Double-Down in Vegas for Golf’s Top Pros
For the second week in a row, the PGA Tour is stuck in Vegas. But this time, the luxurious Shadow Creek Golf Course (l.) will host most of the top professionals in golf.
It’s rare that a city gets two PGA Tour events in a row, but it’s happened twice in 2020, the weirdest of all years.
In July, Muirfield Village in Ohio became the first course to host consecutive PGA events: the Jack Nicklaus Memorial and the Workday Classic. And while it won’t be at the same course, Las Vegas is hosting its second PGA event in as many weeks, the CJ Cup at Shadow Creek Golf Course.
For the past three years, the CJ Cup has been held at the Nine Bridge Country Club in Jeju Island, South Korea. It’s a limited field of 78 with the top 60 players on the tour joined by a selection of elite Korean golfers. It was relocated from Korea for this year due to the effects of Covid 19 on the country. It’s the first time since the U.S. Open a month ago that so many top-flight players have gathered, and it occurs just a month before the Masters in November (still seems strange to say that).
The legendary Shadow Creek course was designed by Tom Fazio and built by Steve Wynn in 1990 as his private course. It’s on 350 acres in what can be a somewhat sketchy area in North Las Vegas. High berms shield it from the surrounding neighborhood, but within the grounds, it’s a joy to behold for any golf enthusiast. Undulating fairways and small greens greet golfers. It was the site of the Tiger Woods-Phil Mickelson match play in 2018, which ended on a chip-shot shootout in the dusk. It’s now owned by MGM Resorts and open for players and a limited number of golfers at a price tag of $500 a round. So the first real tournament to be held at Shadow Creek should be compelling.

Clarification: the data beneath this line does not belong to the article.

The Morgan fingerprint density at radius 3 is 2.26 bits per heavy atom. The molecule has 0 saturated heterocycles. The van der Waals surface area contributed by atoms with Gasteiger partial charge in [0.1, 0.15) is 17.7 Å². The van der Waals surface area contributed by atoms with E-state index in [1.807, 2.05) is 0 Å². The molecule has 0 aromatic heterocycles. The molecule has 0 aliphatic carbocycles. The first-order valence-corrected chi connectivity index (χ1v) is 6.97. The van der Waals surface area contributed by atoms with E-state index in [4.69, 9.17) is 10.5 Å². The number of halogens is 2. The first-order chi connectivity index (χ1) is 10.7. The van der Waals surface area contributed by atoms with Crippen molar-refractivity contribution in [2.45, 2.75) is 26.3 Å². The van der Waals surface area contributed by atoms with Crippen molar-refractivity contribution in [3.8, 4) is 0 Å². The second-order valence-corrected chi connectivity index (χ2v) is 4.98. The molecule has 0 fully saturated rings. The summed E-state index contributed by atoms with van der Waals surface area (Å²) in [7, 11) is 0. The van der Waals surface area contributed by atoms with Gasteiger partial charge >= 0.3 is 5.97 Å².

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It’s the field that brings in the excitement. Five of the top six players are contending, and it would have been six of six if Dustin Johnson hadn’t tested positive for Covid-19 early in the week. Bryson DeChambeau also withdrew, after enduring a brutal finish at the Shriners Classic last week. We won’t see him again until the Masters.
Let’s start with the “hot” players who have contended over the last couple of months.
- You might not think Rory McElroy’s hot, because he hasn’t really been close in any of the important tournaments over that time. But when you realize he has three straight Top 12s, a bet on him reaching the Top 10 wouldn’t be so crazy, especially with odds like +135.
- The same bet on Justin Rose is also a solid choice. Rose is 11-2 to make the Top 10 and although his playoff and U.S. Open performances weren’t stellar, this is his kind of course.
- And speaking of hot, Matthew Wolff really fits that description. Although he faded in the U.S. Open on the final day, he was strong all week. He’s 2-1 to make the Top 10.
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But it’s the elite golfers who have the edge at this event:
- Jon Rahm is favored to win at 8-1.
- Justin Thomas, who loves small-field events and courses like Shadow Creek, is 10-1.
- More value is achieved with Cory Morikawa at 25-1 or Daniel Berger at 30-1.
- How about Sergio Garcia, who won the Sanderson Farms Championship in Mississippi three weeks ago versus a thin field. You can get 50-1 on him in Vegas.
- Or how about Rickey Fowler, who’s due for a bounce-back at 60-1?
- And then there’s the often erratic Bubba Watson at 80-1
So sit back and enjoy the scenery at Shadow Creek and study the games of golf’s best pros. It’s a great tune-up for the Masters—for golfers and bettors alike.